Document Details

Land use and land cover influence on water quality in the last free-flowing river draining the western Sierra Nevada, California

Kenneth W. Tate, Richard W. Sheibley, Dylan S. Ahearn, Joshua Johnson, Randy A. Dahlgren, Michael L. Anderson | November 10, 2005
Summary

Land use and land cover across 28 sub-basins within the Cosumnes Watershed, CA (1989 km2) were correlated to nitrate-N and total suspended solids (TSS) loading between water years 1999 and 2001. The impact of human development on stream water quality was evident as both agricultural area and population density predicted TSS loading in a linear mixed effects model. In contrast to the TSS model, the nitrate-N loading model was more complex with agriculture, grassland, and the presence or absence of waste water treatment plants (WWTPs) all contributing. The lack of correlation between population density and nitrate-N loading indicates that human habitation of the landscape does not impact stream nitrate levels until a WWTP is built within the sub-basin. During dry water years the models predict a linear reduction in TSS loading but the correlations to agriculture and population density remain positive. In contrast, nitrate is positively correlated to grasslands during average water years and negatively correlated during dry water years. Analysis of constituent fluxes from the upper watershed versus the lower watershed indicates that silica is derived primarily from the uplands and that during dry water years the upper watershed is an important source of dissolved organic carbon (DOC) and nitrate. The lower watershed contributes the majority of the sediment and nutrients during both dry and average water years, the one caveat being that during dry years the lower basin becomes a nitrate sink.

Product Description

Land use and land cover across 28 sub-basins within the Cosumnes Watershed, CA (1989 km2) were correlated to nitrate-N and total suspended solids (TSS) loading between water years 1999 and 2001. The impact of human development on stream water quality was evident as both agricultural area and population density predicted TSS loading in a linear mixed effects model. In contrast to the TSS model, the nitrate-N loading model was more complex with agriculture, grassland, and the presence or absence of waste water treatment plants (WWTPs) all contributing. The lack of correlation between population density and nitrate-N loading indicates that human habitation of the landscape does not impact stream nitrate levels until a WWTP is built within the sub-basin. During dry water years the models predict a linear reduction in TSS loading but the correlations to agriculture and population density remain positive. In contrast, nitrate is positively correlated to grasslands during average water years and negatively correlated during dry water years. Analysis of constituent fluxes from the upper watershed versus the lower watershed indicates that silica is derived primarily from the uplands and that during dry water years the upper watershed is an important source of dissolved organic carbon (DOC) and nitrate. The lower watershed contributes the majority of the sediment and nutrients during both dry and average water years, the one caveat being that during dry years the lower basin becomes a nitrate sink.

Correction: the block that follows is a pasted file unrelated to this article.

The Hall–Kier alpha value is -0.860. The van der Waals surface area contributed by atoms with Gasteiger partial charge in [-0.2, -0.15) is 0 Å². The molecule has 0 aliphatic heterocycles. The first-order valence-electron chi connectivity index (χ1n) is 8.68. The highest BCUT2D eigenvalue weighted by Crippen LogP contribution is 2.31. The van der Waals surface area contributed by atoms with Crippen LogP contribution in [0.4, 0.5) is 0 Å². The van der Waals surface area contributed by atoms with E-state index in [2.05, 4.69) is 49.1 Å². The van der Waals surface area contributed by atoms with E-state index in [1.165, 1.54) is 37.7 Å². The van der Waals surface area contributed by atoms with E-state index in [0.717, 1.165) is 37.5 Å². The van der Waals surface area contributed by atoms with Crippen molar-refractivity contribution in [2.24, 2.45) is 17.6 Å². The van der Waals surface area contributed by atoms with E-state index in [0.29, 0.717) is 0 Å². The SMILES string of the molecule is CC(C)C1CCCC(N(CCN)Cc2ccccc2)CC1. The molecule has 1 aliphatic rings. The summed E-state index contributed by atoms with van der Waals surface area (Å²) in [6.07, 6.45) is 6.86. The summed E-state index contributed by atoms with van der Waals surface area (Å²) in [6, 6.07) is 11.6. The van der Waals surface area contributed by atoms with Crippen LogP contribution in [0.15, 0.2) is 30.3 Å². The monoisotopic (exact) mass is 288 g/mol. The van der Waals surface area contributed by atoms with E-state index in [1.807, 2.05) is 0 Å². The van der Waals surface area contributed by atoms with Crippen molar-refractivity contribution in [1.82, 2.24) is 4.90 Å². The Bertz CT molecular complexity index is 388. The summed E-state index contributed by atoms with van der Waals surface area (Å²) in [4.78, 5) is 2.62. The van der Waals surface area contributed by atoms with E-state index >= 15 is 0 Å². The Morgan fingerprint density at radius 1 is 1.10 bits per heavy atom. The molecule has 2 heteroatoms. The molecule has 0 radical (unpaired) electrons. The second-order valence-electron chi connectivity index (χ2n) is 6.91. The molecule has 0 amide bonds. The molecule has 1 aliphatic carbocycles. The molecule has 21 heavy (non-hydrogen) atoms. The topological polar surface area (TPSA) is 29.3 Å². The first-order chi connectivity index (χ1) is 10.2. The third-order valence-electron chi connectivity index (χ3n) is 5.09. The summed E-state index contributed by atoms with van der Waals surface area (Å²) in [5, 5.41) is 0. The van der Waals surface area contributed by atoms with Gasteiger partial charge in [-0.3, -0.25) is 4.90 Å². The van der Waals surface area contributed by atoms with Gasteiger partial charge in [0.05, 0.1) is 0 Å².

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Cosumnes-land-use

Keywords:

land use, modeling, nitrates, water quality